All Title Simple Truths Newsroom Ethnic Code Artsakh exodus Armenian literature: Audiobook Alpha Economics 7 portraits from the history of the Armenian people

‘Azerbaijan did not allow the Red Cross to transport the wounded; people died because they did not receive medical care’: Artsakh exodus #11

October 23 2023, 22:00

“I dream of returning to my place of service, to our home,” Alvard Avagyan, 38, told Alpha News, recalling her happy years in Artsakh and the cruel displacement.

Alvard served with her husband in the Artsakh Defense Army, first as head of the canteen, then as a warehouse manager. In addition to military affairs, the family was also involved in livestock farming.

“Both my father-in-law and I had a big farm. During the blockade, we provided the area with meat and dairy products. We were ready to live in these conditions. We only wanted to stay on our land and support our children,” said Alvard, the mother of four.

On September 19, when Azerbaijan attacked Artsakh along the entire line of contact, Alvard was at home with two children. Hearing the sounds of rocket fire, they immediately hid in the basement. After staying there for several hours, they realized that the enemy was continuing the attack and that the basement of the house was unsafe. Then Alvard and the children went to the school basement, where they stayed until midnight.

“My husband was at the operating site. It was very difficult. We did not know who was alive and who was not. The sounds of the shelling did not stop; the 3- to 4-story building was constantly shaking. There were a lot of people in the basement; someone already knew that they suffered a loss. People were crying. They were anxious; they were scared. Then my father-in-law came; he took us to the village of Mokhratag, but in the morning we returned to the city again. Until September 24, we remained in Martakert, hoping that we would stay at home, waiting, thinking that this was just another provocation,” Alvard said.

She recalled that, as a result of the enemy’s attack on Martakert, the city was under a double blockade. The Azerbaijani armed forces entered Drmbon and Chankatagh. The two roads leading to Martakert no longer existed.

“After the capture of Drmbon, Azerbaijan did not allow the Red Cross to transport the wounded. A lot of seriously wounded people died because they did not receive medical care; there was no medicine because of the blockade,” Alvard said.

After the ceasefire, there was no electricity in Martakert, and communications were interrupted.

Alvard recalled the last, most terrible days of her life in Artsakh.

“Some of the people lost their relatives, others were looking for missing people. There were also people who lived in basements, fearing that the enemy could enter the city at any moment. I saw four wars, but this one was the most terrible, as if it were a genocide of the people,” she said.

After the disarmament of the Artsakh Defense Army, Alvard’s family was forced to leave their homeland. The exodus lasted three days. Alvard doesn’t want to recall those days; she only talks about the behavior of the Azerbaijanis.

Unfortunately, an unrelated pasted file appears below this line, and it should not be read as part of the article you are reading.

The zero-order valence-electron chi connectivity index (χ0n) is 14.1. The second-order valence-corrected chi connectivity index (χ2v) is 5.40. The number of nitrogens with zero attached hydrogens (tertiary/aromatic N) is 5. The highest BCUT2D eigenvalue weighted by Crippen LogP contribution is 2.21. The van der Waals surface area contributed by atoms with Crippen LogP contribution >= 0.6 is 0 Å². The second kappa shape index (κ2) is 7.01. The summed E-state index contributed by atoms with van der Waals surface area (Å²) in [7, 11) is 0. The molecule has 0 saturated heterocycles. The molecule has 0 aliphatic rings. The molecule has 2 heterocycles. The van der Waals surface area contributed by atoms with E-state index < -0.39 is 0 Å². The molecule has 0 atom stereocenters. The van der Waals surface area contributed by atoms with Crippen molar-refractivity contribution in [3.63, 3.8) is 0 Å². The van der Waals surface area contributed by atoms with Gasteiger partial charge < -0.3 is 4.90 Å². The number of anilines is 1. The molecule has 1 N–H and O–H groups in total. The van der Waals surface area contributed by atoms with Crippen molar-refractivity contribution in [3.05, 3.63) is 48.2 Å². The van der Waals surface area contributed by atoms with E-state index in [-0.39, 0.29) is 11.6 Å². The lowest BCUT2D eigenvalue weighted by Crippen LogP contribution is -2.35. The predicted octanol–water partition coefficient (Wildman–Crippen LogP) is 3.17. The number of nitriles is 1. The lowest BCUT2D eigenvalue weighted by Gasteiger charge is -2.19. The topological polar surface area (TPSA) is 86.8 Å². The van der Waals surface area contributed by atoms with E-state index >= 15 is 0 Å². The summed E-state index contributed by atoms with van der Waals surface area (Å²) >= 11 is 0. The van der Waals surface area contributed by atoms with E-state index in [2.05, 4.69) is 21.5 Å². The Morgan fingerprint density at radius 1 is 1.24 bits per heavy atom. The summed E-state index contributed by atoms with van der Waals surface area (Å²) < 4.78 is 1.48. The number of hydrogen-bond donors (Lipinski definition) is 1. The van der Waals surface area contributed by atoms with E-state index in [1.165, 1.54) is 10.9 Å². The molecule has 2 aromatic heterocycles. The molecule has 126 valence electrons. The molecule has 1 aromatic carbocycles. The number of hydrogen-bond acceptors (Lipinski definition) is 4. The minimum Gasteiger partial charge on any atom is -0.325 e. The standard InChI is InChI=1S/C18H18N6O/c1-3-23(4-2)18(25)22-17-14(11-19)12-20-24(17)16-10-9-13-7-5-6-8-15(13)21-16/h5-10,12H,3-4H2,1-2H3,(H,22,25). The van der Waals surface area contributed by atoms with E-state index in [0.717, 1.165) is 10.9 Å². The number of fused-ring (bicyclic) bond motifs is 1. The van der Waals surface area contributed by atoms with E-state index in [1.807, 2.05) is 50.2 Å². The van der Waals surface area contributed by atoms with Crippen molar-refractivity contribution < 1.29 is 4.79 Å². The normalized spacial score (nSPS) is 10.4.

“After leaving Drmbon, on the way to Gandzasar, the Azerbaijanis misbehaved, shouted at us, and showed us the ‘gray wolves’ sign. They tried to provoke us by hitting the cars so that one of the men would lose his temper, react, and start a conflict. But the Russian peacekeepers were with us, urging us not to pay attention, not to react, and not to do anything,” Alvard said.

On September 27, the family was already in Armenia. First they settled in the village of Sis, Ararat region, in the house of a relative, and then began to look for another place. A family of 14 forcibly displaced from Artsakh currently lives in the city of Hrazdan, Kotayk region.

“There are 14 of us: me and my husband, our four children, my brother-in-law’s family of six people, my father-in-law, and my mother-in-law. It was very difficult to find a house, but we managed to settle in Hrazdan. It was important for us to be closer to Yerevan because my daughter is a student.

If not for this case, it would make no difference to me where I would live; anyway, this is not the place of my birth,” Alvard said. Alvard does not have a stable job now; she makes a living by baking jingyalov hats. “I have no shortage of orders; I’m not complaining, but at this stage, the most important thing is to find a job. Everything is fine; we are grateful that people are helping us, but we feel uncomfortable. We have always lived with dignity, we used to have a job, but now we are waiting for someone to help us. I feel bad about this—very bad; it’s not my thing. Here we were warmly received. Everything is fine, I don’t feel like a stranger, but as if something is missing,” says Alvard, longing for her homeland and home. She will return to Artsakh on one condition: she does not have to live forcibly as part of Azerbaijan. “How can you live with people who kill your children? It’s impossible. My family is ready to return, as long as we are not part of the Turks. If they let me go to Artsakh, I will definitely return, build a house again with love, and rebuild my life. Deep inside my heart, there is hope that we will return,” Alvard concluded.